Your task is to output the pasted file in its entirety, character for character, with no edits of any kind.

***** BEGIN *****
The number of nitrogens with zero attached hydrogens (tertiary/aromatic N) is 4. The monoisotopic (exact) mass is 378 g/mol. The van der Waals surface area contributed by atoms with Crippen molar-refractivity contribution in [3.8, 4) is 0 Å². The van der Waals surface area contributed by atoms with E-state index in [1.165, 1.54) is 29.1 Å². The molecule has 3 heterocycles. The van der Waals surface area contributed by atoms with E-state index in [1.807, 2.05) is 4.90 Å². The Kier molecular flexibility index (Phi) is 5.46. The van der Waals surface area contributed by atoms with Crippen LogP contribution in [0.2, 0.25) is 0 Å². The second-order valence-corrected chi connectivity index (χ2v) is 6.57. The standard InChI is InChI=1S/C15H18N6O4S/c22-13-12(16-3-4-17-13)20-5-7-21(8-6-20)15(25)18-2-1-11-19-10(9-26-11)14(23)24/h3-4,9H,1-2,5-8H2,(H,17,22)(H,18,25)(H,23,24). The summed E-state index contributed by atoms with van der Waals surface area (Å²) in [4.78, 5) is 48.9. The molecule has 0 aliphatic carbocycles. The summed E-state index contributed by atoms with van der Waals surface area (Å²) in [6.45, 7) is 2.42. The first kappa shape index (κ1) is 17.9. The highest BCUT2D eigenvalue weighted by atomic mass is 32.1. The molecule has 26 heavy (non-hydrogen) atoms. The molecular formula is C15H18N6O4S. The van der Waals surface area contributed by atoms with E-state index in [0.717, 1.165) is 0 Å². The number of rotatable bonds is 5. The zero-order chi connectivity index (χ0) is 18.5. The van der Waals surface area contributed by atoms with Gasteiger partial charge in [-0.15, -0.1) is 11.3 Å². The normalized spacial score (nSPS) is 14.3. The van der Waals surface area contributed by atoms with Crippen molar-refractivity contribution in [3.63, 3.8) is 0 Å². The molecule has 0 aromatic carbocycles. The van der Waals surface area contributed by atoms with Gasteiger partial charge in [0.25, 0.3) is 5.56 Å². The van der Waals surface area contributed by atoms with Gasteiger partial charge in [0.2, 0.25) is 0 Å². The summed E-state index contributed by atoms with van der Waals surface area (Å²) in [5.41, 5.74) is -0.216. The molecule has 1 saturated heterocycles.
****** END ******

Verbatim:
The number of nitrogens with zero attached hydrogens (tertiary/aromatic N) is 4. The monoisotopic (exact) mass is 378 g/mol. The van der Waals surface area contributed by atoms with Crippen molar-refractivity contribution in [3.8, 4) is 0 Å². The van der Waals surface area contributed by atoms with E-state index in [1.165, 1.54) is 29.1 Å². The molecule has 3 heterocycles. The van der Waals surface area contributed by atoms with E-state index in [1.807, 2.05) is 4.90 Å². The Kier molecular flexibility index (Phi) is 5.46. The van der Waals surface area contributed by atoms with Crippen LogP contribution in [0.2, 0.25) is 0 Å². The second-order valence-corrected chi connectivity index (χ2v) is 6.57. The standard InChI is InChI=1S/C15H18N6O4S/c22-13-12(16-3-4-17-13)20-5-7-21(8-6-20)15(25)18-2-1-11-19-10(9-26-11)14(23)24/h3-4,9H,1-2,5-8H2,(H,17,22)(H,18,25)(H,23,24). The summed E-state index contributed by atoms with van der Waals surface area (Å²) in [4.78, 5) is 48.9. The molecule has 0 aliphatic carbocycles. The summed E-state index contributed by atoms with van der Waals surface area (Å²) in [6.45, 7) is 2.42. The first kappa shape index (κ1) is 17.9. The highest BCUT2D eigenvalue weighted by atomic mass is 32.1. The molecule has 26 heavy (non-hydrogen) atoms. The molecular formula is C15H18N6O4S. The van der Waals surface area contributed by atoms with E-state index in [0.717, 1.165) is 0 Å². The number of rotatable bonds is 5. The zero-order chi connectivity index (χ0) is 18.5. The van der Waals surface area contributed by atoms with Gasteiger partial charge in [-0.15, -0.1) is 11.3 Å². The normalized spacial score (nSPS) is 14.3. The van der Waals surface area contributed by atoms with Crippen molar-refractivity contribution in [3.63, 3.8) is 0 Å². The molecule has 0 aromatic carbocycles. The van der Waals surface area contributed by atoms with Gasteiger partial charge in [0.25, 0.3) is 5.56 Å². The van der Waals surface area contributed by atoms with Gasteiger partial charge in [0.2, 0.25) is 0 Å². The summed E-state index contributed by atoms with van der Waals surface area (Å²) in [5.41, 5.74) is -0.216. The molecule has 1 saturated heterocycles.